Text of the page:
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Arrays - a Lottery Programme (continued)

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## Shuffling the numbers in an Array

OK, the next thing we want to do is shuffle our numbers up. Once the numbers are shuffled up, we can just peel off the first six for our lottery numbers. Again, we'll use arrays inside loops to do this for us.

The code that shuffle the numbers up might be a tad complex at this stage of your programming career. The code is this:

for (i = 1; i < 50; i++) {
newnumber = (Math.random() * 49) + 1
newnumber = parseInt(newnumber, 10)
temp = lottery[i]
lottery[i] = lottery[newnumber]
lottery[newnumber] = temp
}

When you add it to your other code, your script should look like this (new code is in red bold text):

<SCRIPT Language = JavaScript>

function getNumbers() {
temp = 0
newnumber = 0
document.frmOne.taAll.value = ""

TA = document.frmOne.taAll
lottery = new Array(49)

for (i = 1; i < 50; i++) {
lottery[i] = i
}

for (i = 1; i < 50; i++) {
newnumber = (Math.random() * 49) + 1
newnumber = parseInt(newnumber, 10)
temp = lottery[i]
lottery[i] = lottery[newnumber]
lottery[newnumber] = temp
}

}
</SCRIPT>

The first few new lines are just setting up variables temp and newnumber, and clearing the text area:

temp = 0
newnumber = 0
document.frmOne.taAll.value = ""

Notice, too, that the code that inserted numbers into the text area has now been cut. We'll use another for loop to display the shuffled numbers. So our first for loop is just this:

for (i = 1; i < 50; i++) {
lottery[i] = i
}

That's the for loop that puts the numbers 1 to 49 into our array. But they are in a nice orderly fashion. What we want is to shuffle them up a bit. Hence our rather complex second for loop:

The idea behind our shuffle code is this: Grab a random number from 1 to 49. Store the current array value in a temp variable. Get the array[Random Number] value and put this into the current array value. Swap the current array value with the array[Random Number] value.

That explanation might not be quite so crystal clear, but all the code is doing is swapping numbers around. The first two lines in the for loop get us our random number:

newnumber = (Math.random() * 49) + 1
newnumber = parseInt(newnumber, 10)

The code Math.random() gets you a random number between 0 and 1. We're then multiplying that random number by 49, then adding 1. This will ensure that we get a random number between 1 and 49. Except, the number will be a floating point number. A rather long one. Something like this:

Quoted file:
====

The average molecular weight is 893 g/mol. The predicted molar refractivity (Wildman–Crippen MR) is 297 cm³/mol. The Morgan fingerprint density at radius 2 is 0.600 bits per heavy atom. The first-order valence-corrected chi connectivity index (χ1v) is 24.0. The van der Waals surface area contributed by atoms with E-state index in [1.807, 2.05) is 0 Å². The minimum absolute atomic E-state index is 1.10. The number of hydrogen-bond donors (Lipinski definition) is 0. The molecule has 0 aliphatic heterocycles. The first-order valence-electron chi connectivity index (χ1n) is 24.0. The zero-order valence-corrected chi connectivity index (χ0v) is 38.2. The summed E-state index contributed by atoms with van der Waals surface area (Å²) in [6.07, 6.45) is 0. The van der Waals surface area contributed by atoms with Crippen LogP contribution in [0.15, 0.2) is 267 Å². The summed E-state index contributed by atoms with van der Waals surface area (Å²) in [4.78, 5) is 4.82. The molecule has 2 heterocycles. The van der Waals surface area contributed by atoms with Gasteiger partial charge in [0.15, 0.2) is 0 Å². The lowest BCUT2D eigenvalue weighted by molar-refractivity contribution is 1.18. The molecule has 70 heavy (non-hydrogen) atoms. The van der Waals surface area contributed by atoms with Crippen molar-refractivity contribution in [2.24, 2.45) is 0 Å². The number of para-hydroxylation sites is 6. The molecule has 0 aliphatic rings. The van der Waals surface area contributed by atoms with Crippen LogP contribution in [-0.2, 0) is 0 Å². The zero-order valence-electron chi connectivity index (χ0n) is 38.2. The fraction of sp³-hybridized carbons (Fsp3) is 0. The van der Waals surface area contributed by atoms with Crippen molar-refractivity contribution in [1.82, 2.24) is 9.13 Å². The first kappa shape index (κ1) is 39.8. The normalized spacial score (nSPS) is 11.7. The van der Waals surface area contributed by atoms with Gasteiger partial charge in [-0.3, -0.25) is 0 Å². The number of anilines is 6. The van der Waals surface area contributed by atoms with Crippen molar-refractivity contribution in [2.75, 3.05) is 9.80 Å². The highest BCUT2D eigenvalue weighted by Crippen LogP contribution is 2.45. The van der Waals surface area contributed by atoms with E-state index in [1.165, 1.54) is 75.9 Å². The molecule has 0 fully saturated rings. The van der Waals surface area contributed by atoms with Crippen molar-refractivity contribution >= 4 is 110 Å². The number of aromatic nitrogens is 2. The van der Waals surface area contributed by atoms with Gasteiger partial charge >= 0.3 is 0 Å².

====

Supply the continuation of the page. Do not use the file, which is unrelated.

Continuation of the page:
12.34528569

To chop off the part after the point, we can use the in-built function parseInt(). We need only pass it the number and what numerical base we want (10 will get you decimal).

The rest of the code works like this (assuming the random number generated is 12)

temp = lottery[1]
lottery[1] = lottery[12]
lottery[12] = temp

In other words, the numbers 1 and 12 have swapped places. Don't worry if you don't understand what's going on. The rest of the code is a lot easier.

OK, we've found a way to jumble up all our nice, orderly numbers. Now what?

Well, we can use a loop to display the results of all that jumbling. Add this for loop underneath the code that shuffled the numbers:

for (i = 1; i < 50; i++) {
TA.value = TA.value + "lottery[" + i + "] = " + lottery[i] + "\n"
}

All the code inside that loop is doing is putting the array values into the text area. It's adding a bit of text along side the values as well. Try it out and see what happens. You should now see something like this in your text area (click the link to test out the programme so far):

As you can see, our 49 numbers are nicely shuffled. All we need to do now is peel off the first six numbers and we have our very own lottery number generator. Which brings us neatly to an exercise.

### Exercise

Write the code that peels off the first six numbers. Display the results in a separate text area on the web page.

### Exercise

Amend your lottery programme to include the following:

• Six text boxes for entering lottery numbers
• One text box to display how many numbers came up
• One text box to display the number of draws

The finished programme might look something like this:

For this exercise, you're writing a programme that checks the lottery numbers from the six text boxes. The numbers in the six text boxes will be checked against those drawn in the text area under "winning lottery numbers".

Display how many numbers were correctly guessed. Display how many draws there have been. (This number will be incremented every time the "Get Lottery Numbers" button is clicked.)

You have already written most of the programme. To check the numbers in the text boxes against the winning numbers, you'll need one for loop inside another. Add a counter to record the number of winnings numbers.

And that wraps up this section on the basics of programming. You can move on to the next section, which is all about javascript Events, and javascript functions.

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